Browsing by Author "Threadgold, Lawrence T."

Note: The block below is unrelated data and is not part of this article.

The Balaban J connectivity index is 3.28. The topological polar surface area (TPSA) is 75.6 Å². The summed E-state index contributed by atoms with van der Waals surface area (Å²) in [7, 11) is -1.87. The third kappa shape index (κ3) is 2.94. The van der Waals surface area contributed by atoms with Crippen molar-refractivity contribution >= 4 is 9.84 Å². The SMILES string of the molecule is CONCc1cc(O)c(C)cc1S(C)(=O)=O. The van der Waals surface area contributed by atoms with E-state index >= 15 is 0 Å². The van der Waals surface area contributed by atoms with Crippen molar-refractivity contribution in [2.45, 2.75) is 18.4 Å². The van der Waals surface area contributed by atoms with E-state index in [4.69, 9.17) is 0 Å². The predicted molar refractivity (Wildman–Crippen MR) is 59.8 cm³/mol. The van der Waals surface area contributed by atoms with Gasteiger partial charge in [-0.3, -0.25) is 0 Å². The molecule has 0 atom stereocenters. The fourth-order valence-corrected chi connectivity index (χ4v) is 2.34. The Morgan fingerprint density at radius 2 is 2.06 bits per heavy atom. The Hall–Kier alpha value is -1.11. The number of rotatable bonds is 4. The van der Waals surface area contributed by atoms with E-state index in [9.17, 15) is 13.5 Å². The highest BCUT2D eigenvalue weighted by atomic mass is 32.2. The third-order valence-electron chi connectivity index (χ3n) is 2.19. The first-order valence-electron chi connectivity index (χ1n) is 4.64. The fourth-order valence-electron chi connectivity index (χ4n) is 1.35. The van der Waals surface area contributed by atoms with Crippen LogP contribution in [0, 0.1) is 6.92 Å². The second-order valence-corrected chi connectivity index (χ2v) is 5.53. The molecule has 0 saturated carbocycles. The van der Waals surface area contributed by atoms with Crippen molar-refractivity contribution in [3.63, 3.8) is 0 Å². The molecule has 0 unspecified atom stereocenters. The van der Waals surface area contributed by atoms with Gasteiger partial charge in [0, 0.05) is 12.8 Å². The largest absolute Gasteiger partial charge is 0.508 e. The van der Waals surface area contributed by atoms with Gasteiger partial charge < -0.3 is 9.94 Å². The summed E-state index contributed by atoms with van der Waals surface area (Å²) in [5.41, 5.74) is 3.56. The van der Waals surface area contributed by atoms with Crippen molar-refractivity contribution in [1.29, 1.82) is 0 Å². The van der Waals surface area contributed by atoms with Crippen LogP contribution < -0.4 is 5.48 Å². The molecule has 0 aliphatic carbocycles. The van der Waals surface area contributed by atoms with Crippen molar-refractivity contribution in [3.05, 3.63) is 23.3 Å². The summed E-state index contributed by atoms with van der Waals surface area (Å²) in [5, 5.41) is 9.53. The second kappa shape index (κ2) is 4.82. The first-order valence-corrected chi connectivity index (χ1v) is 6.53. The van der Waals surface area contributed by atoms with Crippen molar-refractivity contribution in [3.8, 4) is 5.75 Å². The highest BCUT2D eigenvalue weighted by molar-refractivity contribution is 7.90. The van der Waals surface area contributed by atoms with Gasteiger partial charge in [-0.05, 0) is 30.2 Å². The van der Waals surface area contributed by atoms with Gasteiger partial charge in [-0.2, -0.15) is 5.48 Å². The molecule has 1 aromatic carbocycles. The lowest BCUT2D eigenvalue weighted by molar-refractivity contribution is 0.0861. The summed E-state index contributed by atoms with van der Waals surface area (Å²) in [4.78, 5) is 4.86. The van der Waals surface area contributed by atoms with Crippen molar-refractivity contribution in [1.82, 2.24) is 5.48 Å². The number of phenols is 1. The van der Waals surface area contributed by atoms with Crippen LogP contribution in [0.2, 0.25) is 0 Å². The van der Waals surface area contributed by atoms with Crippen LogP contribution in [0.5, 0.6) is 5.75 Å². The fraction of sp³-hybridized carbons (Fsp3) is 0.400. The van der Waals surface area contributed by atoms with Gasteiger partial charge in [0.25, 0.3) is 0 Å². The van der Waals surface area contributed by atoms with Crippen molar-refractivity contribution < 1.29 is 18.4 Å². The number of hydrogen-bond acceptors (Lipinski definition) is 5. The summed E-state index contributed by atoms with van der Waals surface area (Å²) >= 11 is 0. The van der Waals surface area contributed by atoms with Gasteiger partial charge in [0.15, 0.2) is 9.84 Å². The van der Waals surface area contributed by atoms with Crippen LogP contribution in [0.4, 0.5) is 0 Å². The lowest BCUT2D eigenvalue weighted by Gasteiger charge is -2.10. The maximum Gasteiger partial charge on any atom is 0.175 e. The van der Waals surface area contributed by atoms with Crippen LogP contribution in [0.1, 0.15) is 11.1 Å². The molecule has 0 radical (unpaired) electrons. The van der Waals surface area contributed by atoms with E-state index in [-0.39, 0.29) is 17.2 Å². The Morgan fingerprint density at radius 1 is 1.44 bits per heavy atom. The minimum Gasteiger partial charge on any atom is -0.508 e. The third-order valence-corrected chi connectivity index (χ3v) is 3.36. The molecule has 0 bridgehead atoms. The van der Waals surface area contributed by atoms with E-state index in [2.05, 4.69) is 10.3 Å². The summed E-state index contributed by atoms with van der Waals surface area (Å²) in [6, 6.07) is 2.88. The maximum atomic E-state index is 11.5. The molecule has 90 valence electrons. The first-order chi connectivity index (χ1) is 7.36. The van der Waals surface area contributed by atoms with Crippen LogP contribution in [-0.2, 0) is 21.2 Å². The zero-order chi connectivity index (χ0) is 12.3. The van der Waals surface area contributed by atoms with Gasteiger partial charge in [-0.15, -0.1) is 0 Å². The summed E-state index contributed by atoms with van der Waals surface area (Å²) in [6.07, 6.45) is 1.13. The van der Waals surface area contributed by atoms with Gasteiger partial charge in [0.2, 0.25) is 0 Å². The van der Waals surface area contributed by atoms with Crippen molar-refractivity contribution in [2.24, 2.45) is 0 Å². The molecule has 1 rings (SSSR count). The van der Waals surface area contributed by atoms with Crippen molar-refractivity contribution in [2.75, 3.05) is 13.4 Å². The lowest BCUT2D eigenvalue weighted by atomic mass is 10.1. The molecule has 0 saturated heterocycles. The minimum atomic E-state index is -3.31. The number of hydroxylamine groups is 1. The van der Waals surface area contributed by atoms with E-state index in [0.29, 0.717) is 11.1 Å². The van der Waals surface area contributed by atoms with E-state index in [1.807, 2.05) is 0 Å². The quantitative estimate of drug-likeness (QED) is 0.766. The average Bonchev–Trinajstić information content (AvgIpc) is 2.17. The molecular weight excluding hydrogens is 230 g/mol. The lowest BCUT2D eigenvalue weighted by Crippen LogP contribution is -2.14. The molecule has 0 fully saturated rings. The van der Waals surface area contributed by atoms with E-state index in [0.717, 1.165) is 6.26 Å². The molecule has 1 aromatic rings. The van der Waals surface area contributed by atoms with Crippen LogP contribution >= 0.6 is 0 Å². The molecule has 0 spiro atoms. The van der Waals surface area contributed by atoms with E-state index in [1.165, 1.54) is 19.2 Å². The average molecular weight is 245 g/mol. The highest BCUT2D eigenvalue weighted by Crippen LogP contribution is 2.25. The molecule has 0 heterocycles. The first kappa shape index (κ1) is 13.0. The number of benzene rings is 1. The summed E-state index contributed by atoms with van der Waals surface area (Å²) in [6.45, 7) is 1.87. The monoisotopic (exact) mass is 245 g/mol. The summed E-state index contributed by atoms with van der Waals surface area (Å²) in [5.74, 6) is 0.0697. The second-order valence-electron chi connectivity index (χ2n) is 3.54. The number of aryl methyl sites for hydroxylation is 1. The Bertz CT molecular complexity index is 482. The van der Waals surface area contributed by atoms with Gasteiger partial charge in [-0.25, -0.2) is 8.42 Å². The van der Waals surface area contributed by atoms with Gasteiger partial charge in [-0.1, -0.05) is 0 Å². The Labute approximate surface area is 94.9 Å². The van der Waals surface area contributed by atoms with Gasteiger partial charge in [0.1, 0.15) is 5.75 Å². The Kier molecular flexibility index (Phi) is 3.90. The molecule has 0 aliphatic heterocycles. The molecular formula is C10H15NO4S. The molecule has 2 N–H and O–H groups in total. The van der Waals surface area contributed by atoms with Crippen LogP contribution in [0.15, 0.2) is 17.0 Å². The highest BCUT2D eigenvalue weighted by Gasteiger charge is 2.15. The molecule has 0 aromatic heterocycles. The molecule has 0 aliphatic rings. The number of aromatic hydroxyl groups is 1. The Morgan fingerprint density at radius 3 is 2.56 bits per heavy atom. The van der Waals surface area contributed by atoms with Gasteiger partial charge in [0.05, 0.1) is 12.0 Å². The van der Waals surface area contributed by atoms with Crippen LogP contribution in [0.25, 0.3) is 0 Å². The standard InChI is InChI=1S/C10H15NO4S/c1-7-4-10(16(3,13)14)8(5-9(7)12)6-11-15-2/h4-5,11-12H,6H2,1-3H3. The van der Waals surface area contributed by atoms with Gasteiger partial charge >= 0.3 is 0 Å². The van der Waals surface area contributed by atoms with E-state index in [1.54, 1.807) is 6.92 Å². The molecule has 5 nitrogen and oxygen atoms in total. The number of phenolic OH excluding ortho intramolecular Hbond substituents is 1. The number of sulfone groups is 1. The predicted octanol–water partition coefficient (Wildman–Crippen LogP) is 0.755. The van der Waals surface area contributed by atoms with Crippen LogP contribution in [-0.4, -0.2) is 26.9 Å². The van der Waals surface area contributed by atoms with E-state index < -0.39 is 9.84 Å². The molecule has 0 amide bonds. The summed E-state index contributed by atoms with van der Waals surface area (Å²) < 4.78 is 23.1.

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ItemFasciola hepatica Gastrodermal Cells Selectively Release Extracellular Vesicles via a Novel Atypical Secretory Mechanism(MDPI, 2022-05-15) Bennett, Adam P. S.; de la Torre-Escudero, Eduardo; Dermott, Susan S. E.; Threadgold, Lawrence T.; Hanna, Robert E.B.; Robinson, Mark W.The liver fluke, Fasciola hepatica, is an obligate blood-feeder, and the gastrodermal cells of the parasite form the interface with the host’s blood. Despite their importance in the host–parasite interaction, in-depth proteomic analysis of the gastrodermal cells is lacking. Here, we used laser microdissection of F. hepatica tissue sections to generate unique and biologically exclusive tissue fractions of the gastrodermal cells and tegument for analysis by mass spectrometry. A total of 226 gastrodermal cell proteins were identified, with proteases that degrade haemoglobin being the most abundant. Other detected proteins included those such as proton pumps and anticoagulants which maintain a microenvironment that facilitates digestion. By comparing the gastrodermal cell proteome and the 102 proteins identified in the laser microdissected tegument with previously published tegument proteomic datasets, we showed that one-quarter of proteins (removed by freeze– thaw extraction) or one-third of proteins (removed by detergent extraction) previously identified as tegumental were instead derived from the gastrodermal cells. Comparative analysis of the laser microdissected gastrodermal cells, tegument, and F. hepatica secretome revealed that the gastrodermal cells are the principal source of secreted proteins, as well as showed that both the gastrodermal cells and the tegument are likely to release subpopulations of extracellular vesicles (EVs). Microscopical examination of the gut caeca from flukes fixed immediately after their removal from the host bile ducts showed that selected gastrodermal cells underwent a progressive thinning of the apical plasma membrane which ruptured to release secretory vesicles en masse into the gut lumen. Our findings suggest that gut-derived EVs are released via a novel atypical secretory route and highlight the importance of the gastrodermal cells in nutrient acquisition and possible immunomodulation by the parasite.